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Aggregating NAS
There are two key solutions for NAS aggregation: First, some aggregation products offer a global namespace--consolidating all files into a single huge tree. And second, some offer clustering.

The scalability solution is attained by breaking the hard link between the file's network name and its actual location. For instance, NetApp's SpinServer allows files and whole directory trees to be moved between nodes in the background, even while clients are actively accessing them. This allows a SpinServer cluster to be scaled seamlessly to add new storage and redistribute current storage with no availability outages. By contrast, OnStor Inc.'s SAN Filer creates a number of virtual NAS servers containing all of the shares on the network.

If files and directories are no longer linked to their actual "homes," a single large virtual tree of directories can be created and maintained. Global namespaces combine independent file servers into a single virtual one. Even if users don't need a single namespace (see "

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Roll Your Own NAS cluster"), a virtual namespace can still allow scalability and availability. Most importantly, it allows the NAS directory tree to look how you want it to look, whether that means a single corporate tree or a number of departmental ones.

Global namespace
Global namespace is a type of meta-directory of NAS namespaces that allows storage administrators to automatically move and manage data across heterogeneous NAS environments as if they were a single filer.

An interesting global namespace product is NuView Inc.'s StorageX. It manipulates the Windows Active Directory to make any CIFS-based NAS servers--including Windows servers, NetApp Filers and anything else--appear to be a single tree. NAS clients just see a single huge NAS server, and can mount any part of the combined directory tree.

StorageX is software that leverages the Windows DFS technology, which is analogous to DNS for IP addressing. When a Windows host requests access to a file, StorageX transparently redirects the request to the NAS system that hosts the directory containing the file. For this reason, StorageX currently works only for Windows clients, but NuView promises an NFS implementation around September of this year. However, the NFS version might require a remount when the network address of the NAS system changes. And even some Windows applications, including Microsoft Exchange (the ever-present monster of the data center), can't handle the retries needed when the storage topology changes, so it requires a remount as well.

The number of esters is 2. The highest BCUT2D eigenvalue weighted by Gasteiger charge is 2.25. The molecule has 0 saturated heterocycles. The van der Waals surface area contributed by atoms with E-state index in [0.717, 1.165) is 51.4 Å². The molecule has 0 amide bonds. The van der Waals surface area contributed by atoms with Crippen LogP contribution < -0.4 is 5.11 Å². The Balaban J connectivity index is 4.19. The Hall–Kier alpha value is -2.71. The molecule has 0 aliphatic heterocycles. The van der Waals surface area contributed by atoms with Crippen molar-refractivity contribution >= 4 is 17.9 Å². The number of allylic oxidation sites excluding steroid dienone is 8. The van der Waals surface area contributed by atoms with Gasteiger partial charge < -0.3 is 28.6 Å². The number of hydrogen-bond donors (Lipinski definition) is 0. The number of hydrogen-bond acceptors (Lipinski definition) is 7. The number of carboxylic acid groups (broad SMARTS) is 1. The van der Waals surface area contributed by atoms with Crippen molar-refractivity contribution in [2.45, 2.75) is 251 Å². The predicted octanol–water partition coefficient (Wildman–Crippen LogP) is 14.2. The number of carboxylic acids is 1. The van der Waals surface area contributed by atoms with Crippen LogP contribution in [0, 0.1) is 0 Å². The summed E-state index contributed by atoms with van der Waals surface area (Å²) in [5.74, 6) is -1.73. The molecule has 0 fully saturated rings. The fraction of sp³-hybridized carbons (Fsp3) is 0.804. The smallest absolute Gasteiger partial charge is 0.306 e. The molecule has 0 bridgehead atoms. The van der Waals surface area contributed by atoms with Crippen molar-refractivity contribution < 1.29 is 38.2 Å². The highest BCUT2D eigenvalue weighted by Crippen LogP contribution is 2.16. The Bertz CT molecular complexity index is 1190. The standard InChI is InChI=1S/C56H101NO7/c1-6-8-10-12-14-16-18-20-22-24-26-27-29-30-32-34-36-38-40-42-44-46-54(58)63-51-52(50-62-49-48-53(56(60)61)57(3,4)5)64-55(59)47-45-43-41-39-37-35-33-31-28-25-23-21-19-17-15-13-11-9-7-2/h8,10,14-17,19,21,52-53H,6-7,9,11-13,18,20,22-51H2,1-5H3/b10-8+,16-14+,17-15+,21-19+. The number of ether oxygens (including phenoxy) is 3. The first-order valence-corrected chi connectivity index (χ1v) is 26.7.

Another product in the global namespace party is Z-force's ZX-1000 File Switch. Rather than leveraging network services or building their own NAS filer, Z-force offers a file switch that sits between NAS clients and servers. The box combines the NAS resources behind them into a single namespace, enabling high availability and flexibility. Z-force File Switches can be installed in groups, allowing their performance to scale with user demands. These systems, too, are Windows only.

Not every global namespace exists outside the NAS filer, though. NetApp's SpinServer implements the namespace within a cluster of NAS servers so it can support any protocol, and client retries are not required. But a complete "forklift upgrade" of the NAS environment isn't desirable, so NetApp also re-sells NuView's StorageX, calling it Virtual File Manager (VFM).

But do you really want a global namespace? "Some customers want to see everything as a single tree, and others don't," says NetApp product manager Ravi Parthasarathy. So these products also allow the global namespace to be split into a few smaller ones while preserving the benefits of virtualization.

"Once you have a virtual namespace, you can implement policy-based intelligence," says NuView founder Rahul Mehta. "For example, in the event of a disaster, your remote offices can be redirected to NAS server A in the data center, while your corporate users would be redirected to NAS server B." But make sure your solution supports locking of open files; without locking, two clients at different sites could try to write to the same file at the same time, leading to data corruption.

Comparing NAS products

This was first published in June 2004

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